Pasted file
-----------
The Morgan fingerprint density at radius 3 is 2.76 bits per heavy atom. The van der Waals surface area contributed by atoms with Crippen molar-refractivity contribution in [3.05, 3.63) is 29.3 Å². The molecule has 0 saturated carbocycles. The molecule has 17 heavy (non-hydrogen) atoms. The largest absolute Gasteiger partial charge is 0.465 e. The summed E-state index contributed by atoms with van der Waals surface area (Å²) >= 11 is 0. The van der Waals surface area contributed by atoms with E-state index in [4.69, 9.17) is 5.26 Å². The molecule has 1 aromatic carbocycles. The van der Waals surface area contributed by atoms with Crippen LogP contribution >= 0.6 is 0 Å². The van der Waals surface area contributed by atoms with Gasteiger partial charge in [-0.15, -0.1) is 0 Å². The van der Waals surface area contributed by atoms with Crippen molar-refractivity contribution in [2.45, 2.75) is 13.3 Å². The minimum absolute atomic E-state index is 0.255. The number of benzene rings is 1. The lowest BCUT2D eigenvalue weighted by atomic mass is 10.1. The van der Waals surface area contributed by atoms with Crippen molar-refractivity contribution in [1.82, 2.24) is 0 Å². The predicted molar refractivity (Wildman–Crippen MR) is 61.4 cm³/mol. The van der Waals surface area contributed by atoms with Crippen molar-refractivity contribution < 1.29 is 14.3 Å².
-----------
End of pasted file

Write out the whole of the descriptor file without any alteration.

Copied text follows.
The Morgan fingerprint density at radius 3 is 2.76 bits per heavy atom. The van der Waals surface area contributed by atoms with Crippen molar-refractivity contribution in [3.05, 3.63) is 29.3 Å². The molecule has 0 saturated carbocycles. The molecule has 17 heavy (non-hydrogen) atoms. The largest absolute Gasteiger partial charge is 0.465 e. The summed E-state index contributed by atoms with van der Waals surface area (Å²) >= 11 is 0. The van der Waals surface area contributed by atoms with E-state index in [4.69, 9.17) is 5.26 Å². The molecule has 1 aromatic carbocycles. The van der Waals surface area contributed by atoms with Crippen LogP contribution >= 0.6 is 0 Å². The van der Waals surface area contributed by atoms with Gasteiger partial charge in [-0.15, -0.1) is 0 Å². The van der Waals surface area contributed by atoms with Crippen molar-refractivity contribution in [2.45, 2.75) is 13.3 Å². The minimum absolute atomic E-state index is 0.255. The number of benzene rings is 1. The lowest BCUT2D eigenvalue weighted by atomic mass is 10.1. The van der Waals surface area contributed by atoms with Crippen molar-refractivity contribution in [1.82, 2.24) is 0 Å². The predicted molar refractivity (Wildman–Crippen MR) is 61.4 cm³/mol. The van der Waals surface area contributed by atoms with Crippen molar-refractivity contribution < 1.29 is 14.3 Å².